This all happens just as Tulip and Jesse are coincidentally driving just outside Annville and witness the huge explosion. They investigate, find Jesse, exchange a couple moments of disbelief, and then flee the scene. Next shows up Sheriff Root, a vulgar, racist, homophobic policeman investigating the mess at Annville. He has some weird theory that government coverups and Martian minorities (I, admittedly, totally cleaned up that language here) are responsible. Root and his fellow officers soon come across our trio of protagonists and a standoff ensues until Jesse drums up his new found Genesis powers and tells the police to put down their guns. And since Genesis has the power of God, when Jesse speaks with the voice of Genesis, he's speaking with the voice of God. The police automatically comply and put down their weapons.
As they flee the scene, the Saint of All Killers appears and confronts the police. The issue concludes with a foreboding sense that not nice things are about to happen between the police and the Saint. And that is issue one of Preacher. If I recall correctly, it's actually pretty tame compared to some of the events that will happen to Jesse, Tulip, and Cassidy over the next several dozen issues.
Probably the main theological issues in this issue involve the hierarchies of Heaven, of which I (or really anybody) know little about outside of speculation. I don't know if Ennis based Preacher's organization of Heaven on anything in particular or just made it up as it suited the story.
We do get a rather stereotypical view of Heaven with the puffy clouds and winged angels flying around. But the Seraphi are beastly creatures that would be terrifying to see in person. They would not make cute figurines to display on an end table or shelf. The Adephi are more quaint and subdued. But still not cute. Scripture does imply there are various types of angels, if we want to read that literally into the mentions of angels and supernatural creatures. The most well known are Cherubim (ex: Genesis 3:24) and Seraphim (ex: Isaiah 6:6).
So what about the main plot point of this story, the creature of Genesis? Could a demon and an angel procreate? Well, if demons are fallen angels, as Christianity popular holds, at least, then I suppose really they are all angels. So it seems possible, that is if angels can procreate at all. This I think is unlikely. I don't imagine angels as even having genitalia, much like I don't believe God has genitalia, as much as we popularly refer to the Deity as a masculine entity.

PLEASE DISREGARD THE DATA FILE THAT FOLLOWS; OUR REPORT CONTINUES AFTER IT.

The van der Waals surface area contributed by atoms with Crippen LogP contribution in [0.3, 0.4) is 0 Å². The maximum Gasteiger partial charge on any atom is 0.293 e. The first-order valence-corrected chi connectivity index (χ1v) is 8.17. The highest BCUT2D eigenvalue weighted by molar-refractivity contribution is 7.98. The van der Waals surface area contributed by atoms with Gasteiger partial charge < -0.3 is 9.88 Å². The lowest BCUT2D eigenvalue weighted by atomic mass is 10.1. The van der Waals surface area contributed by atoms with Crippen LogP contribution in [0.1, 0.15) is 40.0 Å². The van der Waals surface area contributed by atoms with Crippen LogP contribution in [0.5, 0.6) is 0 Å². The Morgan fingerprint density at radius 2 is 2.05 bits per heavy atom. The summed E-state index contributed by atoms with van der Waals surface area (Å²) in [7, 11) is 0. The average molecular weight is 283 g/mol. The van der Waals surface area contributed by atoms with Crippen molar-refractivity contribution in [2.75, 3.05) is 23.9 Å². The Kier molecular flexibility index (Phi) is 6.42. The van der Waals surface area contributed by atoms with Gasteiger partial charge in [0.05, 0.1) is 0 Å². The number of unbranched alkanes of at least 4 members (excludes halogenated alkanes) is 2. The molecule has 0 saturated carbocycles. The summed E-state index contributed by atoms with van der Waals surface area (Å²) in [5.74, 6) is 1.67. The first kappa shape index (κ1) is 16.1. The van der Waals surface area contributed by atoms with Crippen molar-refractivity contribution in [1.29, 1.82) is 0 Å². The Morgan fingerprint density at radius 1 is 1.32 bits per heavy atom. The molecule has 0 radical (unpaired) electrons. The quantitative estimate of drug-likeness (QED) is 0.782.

But let's say angels and demons can reproduce. Would the result of such crossbreeding be any sort of creature with a power comparable to God? I do not see how or why. Really, it doesn't make any sense other than being a good hook for the story. So if the whole idea of the Genesis creature offends you, you're taking this series way too seriously (says the guy who is writing extensively about the theology of this series). Sometimes you need to just sit back and enjoy the ride.
Counts of Blasphemy: 18*
* I do this partially in jest. I get annoyed by people and organizations that base the value of a story or product solely on how "family friendly" or offensive it is. I know the Bible certainly is not family friendly. Also, I am realizing what counts as blasphemy may be kind of subjective. There are a lot of moments and phrasings and ideas that could be considered blasphemous, I suppose, but aren't explicitly so. Take the line, "One look at their faces, and I could tell the good Lord was using my prayers to wipe his ass." That might not be specifically a blasphemy against God directly, but certainly frames him in a blasphemous context. But if that counts, then the majority of my blog counts as blasphemy, since I see the need to engage these blasphemous contexts in order to reveal some theological understanding. So, maybe purely out of my own self interest, I did not count it. Instead I'll stick with the more objective instances of taking the Lord's name in vain and as an exclamation. Those are way easier to count, anyway.
Best Line: "I see you every Sunday, the few of you bother to show up, an' you think you can sing a few goddamn hymns an' then act like savages for the rest of the week? You're fuckin' drivin' me insane an' I'm here to tell you, that ain't the way it works--" - Reverend Jesse Custer
That is actually very poignant. If one can get past the profanity.